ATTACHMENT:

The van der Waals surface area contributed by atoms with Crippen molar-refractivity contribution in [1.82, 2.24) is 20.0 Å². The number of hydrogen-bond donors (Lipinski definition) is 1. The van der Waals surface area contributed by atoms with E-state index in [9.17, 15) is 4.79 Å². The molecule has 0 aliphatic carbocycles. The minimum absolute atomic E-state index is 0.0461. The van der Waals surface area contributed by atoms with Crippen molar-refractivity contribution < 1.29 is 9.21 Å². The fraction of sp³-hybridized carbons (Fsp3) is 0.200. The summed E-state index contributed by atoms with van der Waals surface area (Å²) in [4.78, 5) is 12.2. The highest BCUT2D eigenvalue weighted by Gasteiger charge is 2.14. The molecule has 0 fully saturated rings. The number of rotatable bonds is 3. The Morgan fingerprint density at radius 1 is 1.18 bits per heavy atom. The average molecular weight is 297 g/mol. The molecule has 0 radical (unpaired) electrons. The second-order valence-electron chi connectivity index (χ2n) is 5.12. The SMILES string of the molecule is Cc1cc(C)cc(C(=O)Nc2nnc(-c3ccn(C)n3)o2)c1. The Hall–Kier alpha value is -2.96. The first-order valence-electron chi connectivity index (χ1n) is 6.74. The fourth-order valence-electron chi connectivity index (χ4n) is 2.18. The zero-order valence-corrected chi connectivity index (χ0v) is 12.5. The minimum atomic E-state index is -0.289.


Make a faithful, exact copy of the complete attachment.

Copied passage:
The van der Waals surface area contributed by atoms with Crippen molar-refractivity contribution in [1.82, 2.24) is 20.0 Å². The number of hydrogen-bond donors (Lipinski definition) is 1. The van der Waals surface area contributed by atoms with E-state index in [9.17, 15) is 4.79 Å². The molecule has 0 aliphatic carbocycles. The minimum absolute atomic E-state index is 0.0461. The van der Waals surface area contributed by atoms with Crippen molar-refractivity contribution < 1.29 is 9.21 Å². The fraction of sp³-hybridized carbons (Fsp3) is 0.200. The summed E-state index contributed by atoms with van der Waals surface area (Å²) in [4.78, 5) is 12.2. The highest BCUT2D eigenvalue weighted by Gasteiger charge is 2.14. The molecule has 0 fully saturated rings. The number of rotatable bonds is 3. The Morgan fingerprint density at radius 1 is 1.18 bits per heavy atom. The average molecular weight is 297 g/mol. The molecule has 0 radical (unpaired) electrons. The second-order valence-electron chi connectivity index (χ2n) is 5.12. The SMILES string of the molecule is Cc1cc(C)cc(C(=O)Nc2nnc(-c3ccn(C)n3)o2)c1. The Hall–Kier alpha value is -2.96. The first-order valence-electron chi connectivity index (χ1n) is 6.74. The fourth-order valence-electron chi connectivity index (χ4n) is 2.18. The zero-order valence-corrected chi connectivity index (χ0v) is 12.5. The minimum atomic E-state index is -0.289.